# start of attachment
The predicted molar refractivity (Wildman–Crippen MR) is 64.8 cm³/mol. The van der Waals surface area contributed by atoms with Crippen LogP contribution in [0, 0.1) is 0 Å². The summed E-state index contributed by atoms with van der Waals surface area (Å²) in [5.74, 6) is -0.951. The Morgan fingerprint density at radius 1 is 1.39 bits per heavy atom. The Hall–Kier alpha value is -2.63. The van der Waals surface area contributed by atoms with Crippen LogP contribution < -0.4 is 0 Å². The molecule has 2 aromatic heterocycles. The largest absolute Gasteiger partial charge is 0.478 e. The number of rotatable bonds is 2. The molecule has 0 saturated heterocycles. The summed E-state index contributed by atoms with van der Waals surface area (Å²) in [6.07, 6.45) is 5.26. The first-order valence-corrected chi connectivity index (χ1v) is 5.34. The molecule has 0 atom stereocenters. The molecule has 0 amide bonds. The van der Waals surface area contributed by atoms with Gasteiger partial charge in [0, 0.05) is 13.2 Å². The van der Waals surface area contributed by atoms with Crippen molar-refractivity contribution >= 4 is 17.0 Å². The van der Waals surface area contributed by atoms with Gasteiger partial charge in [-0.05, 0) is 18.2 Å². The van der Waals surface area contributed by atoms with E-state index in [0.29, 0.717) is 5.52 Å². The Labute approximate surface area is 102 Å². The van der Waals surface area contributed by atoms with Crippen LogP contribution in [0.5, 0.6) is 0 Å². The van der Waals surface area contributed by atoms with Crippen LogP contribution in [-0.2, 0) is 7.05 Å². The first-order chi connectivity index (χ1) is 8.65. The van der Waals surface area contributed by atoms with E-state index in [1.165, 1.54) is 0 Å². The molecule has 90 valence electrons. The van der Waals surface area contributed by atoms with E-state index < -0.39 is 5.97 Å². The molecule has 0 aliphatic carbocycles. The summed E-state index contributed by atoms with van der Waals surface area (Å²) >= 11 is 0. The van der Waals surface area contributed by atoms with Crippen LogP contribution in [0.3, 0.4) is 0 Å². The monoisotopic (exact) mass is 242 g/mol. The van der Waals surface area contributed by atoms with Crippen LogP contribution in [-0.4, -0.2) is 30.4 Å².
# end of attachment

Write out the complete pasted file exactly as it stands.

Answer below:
The predicted molar refractivity (Wildman–Crippen MR) is 64.8 cm³/mol. The van der Waals surface area contributed by atoms with Crippen LogP contribution in [0, 0.1) is 0 Å². The summed E-state index contributed by atoms with van der Waals surface area (Å²) in [5.74, 6) is -0.951. The Morgan fingerprint density at radius 1 is 1.39 bits per heavy atom. The Hall–Kier alpha value is -2.63. The van der Waals surface area contributed by atoms with Crippen LogP contribution < -0.4 is 0 Å². The molecule has 2 aromatic heterocycles. The largest absolute Gasteiger partial charge is 0.478 e. The number of rotatable bonds is 2. The molecule has 0 saturated heterocycles. The summed E-state index contributed by atoms with van der Waals surface area (Å²) in [6.07, 6.45) is 5.26. The first-order valence-corrected chi connectivity index (χ1v) is 5.34. The molecule has 0 atom stereocenters. The molecule has 0 amide bonds. The van der Waals surface area contributed by atoms with Gasteiger partial charge in [0, 0.05) is 13.2 Å². The van der Waals surface area contributed by atoms with Crippen molar-refractivity contribution >= 4 is 17.0 Å². The van der Waals surface area contributed by atoms with Gasteiger partial charge in [-0.05, 0) is 18.2 Å². The van der Waals surface area contributed by atoms with E-state index in [0.29, 0.717) is 5.52 Å². The Labute approximate surface area is 102 Å². The van der Waals surface area contributed by atoms with Crippen LogP contribution in [0.5, 0.6) is 0 Å². The van der Waals surface area contributed by atoms with Crippen LogP contribution in [-0.2, 0) is 7.05 Å². The first-order chi connectivity index (χ1) is 8.65. The van der Waals surface area contributed by atoms with E-state index in [1.165, 1.54) is 0 Å². The molecule has 90 valence electrons. The van der Waals surface area contributed by atoms with E-state index < -0.39 is 5.97 Å². The molecule has 0 aliphatic carbocycles. The summed E-state index contributed by atoms with van der Waals surface area (Å²) >= 11 is 0. The van der Waals surface area contributed by atoms with Crippen LogP contribution in [0.3, 0.4) is 0 Å². The monoisotopic (exact) mass is 242 g/mol. The van der Waals surface area contributed by atoms with Crippen LogP contribution in [-0.4, -0.2) is 30.4 Å².